But once we got to central Sudan, it was so easy and beautiful.
You had a nasty experience in northern Kenya, correct?
Ja, we got hammered by Somali bandits just north of Marsabit. We were sleeping in our tents on the side of the road. Next thing, someone’s throwing stones at us.
We shout out, swearing. We unzip the tent, we come out all aggressive, and there are three Somali guys with AK47s. They started firing bullets over our heads. Wooah! One of them snuck forward, grabbed our bags from us, and started going through them.
We took that chance to run away into the night. I was in the nick, because I had just woken up, so had just my hat and my flip flops!
We walked an extra 40kms that night. But the next morning we had to catch a lift back to Marsabit in the nude to resupply and carry on our walk!
And coming back home?
Re-entering society was tough. Actually, I don’t think I’ve managed it still. I realized how materialistic our lives are. All my mates were talking about things like their cars, their homes and medical aid etc. I thought, “what the hell is everyone going on about?”
A big thing for me was spending 22 months walking north, covering 12 500 kms. Then we flew back from Cairo to Joburg in just five hours. It was a huge mindfuck.
We landed at JHB airport, and everything seemed so shiny and new. And so many white people! We hadn’t seen that many mlungus for a long time.
My dad picked us up in his kombi at the airport, and none of us wanted to sit in the front, because it was just going too fast, even though he was driving slowly. “Shit” I thought, “we gonna die!”
Humans, fire, African wilderness, stars...a primal concoction that can bring deep meaning and understanding.
What impact did the trans-Africa walk have on you?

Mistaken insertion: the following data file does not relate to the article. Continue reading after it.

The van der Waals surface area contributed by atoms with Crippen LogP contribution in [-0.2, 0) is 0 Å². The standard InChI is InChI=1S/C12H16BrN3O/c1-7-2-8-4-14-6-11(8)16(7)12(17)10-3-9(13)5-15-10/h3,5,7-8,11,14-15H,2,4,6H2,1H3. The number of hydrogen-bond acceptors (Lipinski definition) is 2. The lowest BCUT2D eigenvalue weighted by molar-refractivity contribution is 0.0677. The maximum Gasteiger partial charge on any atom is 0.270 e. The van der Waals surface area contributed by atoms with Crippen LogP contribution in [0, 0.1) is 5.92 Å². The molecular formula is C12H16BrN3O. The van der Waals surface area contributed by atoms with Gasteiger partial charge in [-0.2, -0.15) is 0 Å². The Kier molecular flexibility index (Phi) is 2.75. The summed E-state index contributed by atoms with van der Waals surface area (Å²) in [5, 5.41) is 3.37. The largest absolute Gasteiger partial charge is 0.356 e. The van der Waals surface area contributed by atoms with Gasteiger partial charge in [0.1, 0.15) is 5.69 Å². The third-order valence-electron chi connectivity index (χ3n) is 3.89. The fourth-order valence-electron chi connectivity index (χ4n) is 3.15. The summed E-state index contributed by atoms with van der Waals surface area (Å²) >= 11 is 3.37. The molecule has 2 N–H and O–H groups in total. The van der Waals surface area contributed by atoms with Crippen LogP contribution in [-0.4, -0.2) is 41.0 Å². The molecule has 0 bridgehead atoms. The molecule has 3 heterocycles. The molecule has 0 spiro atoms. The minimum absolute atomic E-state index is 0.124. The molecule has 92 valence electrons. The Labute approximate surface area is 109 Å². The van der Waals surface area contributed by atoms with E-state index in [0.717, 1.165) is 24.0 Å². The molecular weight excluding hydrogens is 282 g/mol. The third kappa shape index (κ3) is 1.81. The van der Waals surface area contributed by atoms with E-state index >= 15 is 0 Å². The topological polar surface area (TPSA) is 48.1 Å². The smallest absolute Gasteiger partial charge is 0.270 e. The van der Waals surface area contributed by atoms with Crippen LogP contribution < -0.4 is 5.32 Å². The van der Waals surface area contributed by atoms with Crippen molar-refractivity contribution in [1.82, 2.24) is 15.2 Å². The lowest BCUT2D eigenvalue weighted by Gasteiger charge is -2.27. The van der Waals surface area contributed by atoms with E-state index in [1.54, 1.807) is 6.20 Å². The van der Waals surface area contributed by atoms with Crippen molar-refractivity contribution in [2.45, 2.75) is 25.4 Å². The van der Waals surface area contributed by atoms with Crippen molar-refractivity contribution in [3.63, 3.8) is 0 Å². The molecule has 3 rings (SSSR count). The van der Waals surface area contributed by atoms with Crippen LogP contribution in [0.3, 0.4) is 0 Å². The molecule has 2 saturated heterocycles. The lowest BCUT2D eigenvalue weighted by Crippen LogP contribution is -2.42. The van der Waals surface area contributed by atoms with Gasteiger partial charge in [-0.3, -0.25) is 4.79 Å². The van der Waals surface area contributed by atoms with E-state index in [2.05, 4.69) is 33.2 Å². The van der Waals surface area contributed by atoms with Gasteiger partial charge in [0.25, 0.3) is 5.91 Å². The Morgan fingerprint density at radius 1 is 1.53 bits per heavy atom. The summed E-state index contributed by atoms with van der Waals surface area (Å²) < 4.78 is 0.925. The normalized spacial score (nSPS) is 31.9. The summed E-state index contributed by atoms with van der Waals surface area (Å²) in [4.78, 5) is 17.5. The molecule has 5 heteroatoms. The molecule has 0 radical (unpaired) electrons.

It changed me as a person. I became so used to a simple life. All I had to was just walk north. And just survive the day. It was tough of course at times, but strangely so rewarding.
For two years I slept on a thin foam mattress on the ground under the stars. And I was so comfortable, I slept so deeply. It was brilliant.
You also have to rely on the kindness of strangers. If something goes wrong, there’s little you can do. So no point worrying about it anyway! If your heart is pumping, you’re alive, so you don’t need to worry.
When you take people on trail into Kruger, how does your experience impact your clients?
I try introduce some of those concepts. It’s very difficult for some people. They’re not used to living in the moment. They are addicted to their phones, to their watches.
On my shorter trails of three nights, it’s difficult to get fully immersed into the wilderness way. Ideally, you need a four-night or five-night trail.
On day three, you only start getting into it. From day four, everything starts flowing. You can walk past francolin, and they will just watch you as you walk past. But on day one, they freak out and fly away, because you’ve got a big wall of anxious energy around you that animals can pick up.
After a few days, that wall is broken down. Everything flows. Everyone is calmer and quieter, there’s less talking, fewer questions. People start relaxing into the environment, and the animals are saying: “welcome, good to have you here.”
By day five, people really get into that way of being. “Wow,” they say, “why would we do anything else.” The more you’re out there, the more you want to do it.
You speak of “re-entry” depression. Can you explain more about that?
After you’ve been on a long wilderness trail, you obviously have to come back into this busy world. People struggle with that. So you have to give some tools to people, otherwise they can get very depressed.
It’s a mind thing. When I start a trail, I draw a line in the sand. Once we cross that line, time is irrelevant. And when we end, I draw a line in the sand again, and say, “now time is back on.”
Important advice for trainee guides?
As a young guide, you need to know that guiding is not a job. It’s a lifestyle, a way of life.
Get your qualification as a guide, but never stop learning. There are PhD scientists who train with me, and the more they learn, the less they realize they know.
I’m the same. I know how much I don’t know. You can never get to that stage where you are a total expert. When you think you can learn nothing more, you’re deluding yourself.
If you do something long enough, you start developing a sixth sense. Now that I’ve done 20 000 hours of walking, and look back at the 10 000-hour mark, I realize how much more I have learnt, and how much more I still have to learn.